View Full Version : Textile Art & Apparel Academy for Women in Herat

Admin Khan
07-07-2010, 10:48 PM
Purpose: Initiative to promote education and economic opportunities for Afghan women in Herat Province. (Individual and corporate donor support)
Enrollment: 250 in various classes
Certification requirements: 6-month full-time enrollment
Classes: Software, PC languages, math, languages (English and Pashto), textile design and apparel production

History and Overview

Afghanistan was known for its crafts, jewelry, textiles and delicate needlework. The Herat region of northern Afghanistan has historically been the center of silk production, textiles, and a burgeoning garment industry. However, this industry like the rest of the country was devastated and dismantled by over two decades of war.

The industry first experienced modern disruptions during the Afghan-Russian war of 1979-1989, when supply routes and exports were effectively cut off. All three sectors -- silk production, textile production, and garment manufacture -- were further eroded by the establishment of the Taliban fundamentalist government. Women, historically the mainstay of the garment and textile industries, were not allowed access to factory work, education, even literacy.

Many of the men and women skilled in the traditional arts were forced to migrate and many are still employed at very low wages at factories in Iran and Pakistan. They are unable to return to Afghanistan due to a lack of job opportunities, infrastructure and market chain for these products. Women currently working in this sector inside of Afghanistan face many obstacles. Women in Herat have restricted mobility and are forbidden to work with males. They are often taken advantage of due to lack of direct access or knowledge of the markets. Some of them are paid less than $50 to work at home on pieces that require nearly three to four months to complete.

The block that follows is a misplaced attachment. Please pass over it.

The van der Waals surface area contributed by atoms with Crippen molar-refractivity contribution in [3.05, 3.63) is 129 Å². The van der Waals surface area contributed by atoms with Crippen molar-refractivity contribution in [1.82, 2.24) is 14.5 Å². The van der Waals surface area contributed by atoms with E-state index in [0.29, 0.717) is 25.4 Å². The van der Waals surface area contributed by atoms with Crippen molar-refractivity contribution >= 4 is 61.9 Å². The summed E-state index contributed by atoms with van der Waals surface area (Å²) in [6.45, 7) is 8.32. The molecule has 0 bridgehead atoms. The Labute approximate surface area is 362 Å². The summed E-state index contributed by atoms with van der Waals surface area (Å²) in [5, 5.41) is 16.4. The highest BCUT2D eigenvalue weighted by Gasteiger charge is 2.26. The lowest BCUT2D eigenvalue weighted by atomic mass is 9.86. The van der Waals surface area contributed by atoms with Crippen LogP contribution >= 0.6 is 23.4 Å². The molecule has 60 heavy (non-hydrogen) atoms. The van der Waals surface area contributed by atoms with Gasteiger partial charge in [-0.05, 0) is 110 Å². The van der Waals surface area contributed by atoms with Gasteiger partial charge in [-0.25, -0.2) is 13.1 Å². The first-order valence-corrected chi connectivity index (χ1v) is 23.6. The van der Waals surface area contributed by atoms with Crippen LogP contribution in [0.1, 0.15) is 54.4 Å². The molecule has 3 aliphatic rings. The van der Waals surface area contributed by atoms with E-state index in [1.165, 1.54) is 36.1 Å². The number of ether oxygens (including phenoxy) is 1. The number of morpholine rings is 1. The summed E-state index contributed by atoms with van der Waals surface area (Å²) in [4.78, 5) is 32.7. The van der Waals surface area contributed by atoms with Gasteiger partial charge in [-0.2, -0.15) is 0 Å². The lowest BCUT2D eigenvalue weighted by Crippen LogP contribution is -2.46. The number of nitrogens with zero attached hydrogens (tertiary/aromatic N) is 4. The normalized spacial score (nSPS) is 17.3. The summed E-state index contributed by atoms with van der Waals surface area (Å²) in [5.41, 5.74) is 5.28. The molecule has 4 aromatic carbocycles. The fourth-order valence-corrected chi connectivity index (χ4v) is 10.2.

During the last three years, interest in arts and crafts of Afghanistan has been increasing. Today, the bustling Chicken Street (the antiques and crafts market) in Kabul is testimony to continued interest in local art products. However, many of these products are purchased for souvenirs and do not have much enduring practical value. Especially locally produced apparel, which usually displays delicate and time-consuming needlework, is made with outdated designs and cheap fabrics that bleed and shrink. Difficulties such as these issues make it difficult for the artists to price their products accordingly and capture the value of their craft.

The U.S.-Afghan Reconstruction Council (US-ARC) has undertaken a business, employment, and local capacity development strategy in Herat to contribute to revitalization of traditional arts of Afghanistan through private sector/economic development, training and jobs creation. With relatively modest capital support, it is believed these industries can be revived.

Project Summary

The aim of this project is: i) to apply a market-driven strategy to rediscover and enhance the delicate traditional arts of Afghanistan and present them to consumers through modern applications; and ii) to develop a profitable enterprise for women with skills in traditional needlepoint hand-crafts and sewing that facilitates exercise in quality improvement, product development to meet modern-day demand, marketing, and institution building.

Project Description

This project proposes to use the assistance of established apparel industry and experts to provide and apply a market-driven strategy to rediscover and enhance the delicate traditional arts of Afghanistan and introduce them to international markets through modern applications, develop a profitable enterprise for women with skills in traditional crafts, facilitate exercise in quality improvement, product development, marketing, and institution building. Also, the project aims to establish a venue for women to improve their skills, gain knowledge of modern application of their arts, produce varying products that can meet both local and international standards, and earn adequate and above subsistence wages.

Such a revival will bring infrastructural improvements to Afghanistan, support literacy (and ultimately democratic institution-building), and generate hard-currency industries for export.

Pictures of the Academy:

Pictures of the products:


07-07-2010, 11:45 PM
TFS, Admin Khana.

07-08-2010, 11:51 PM
thank you admin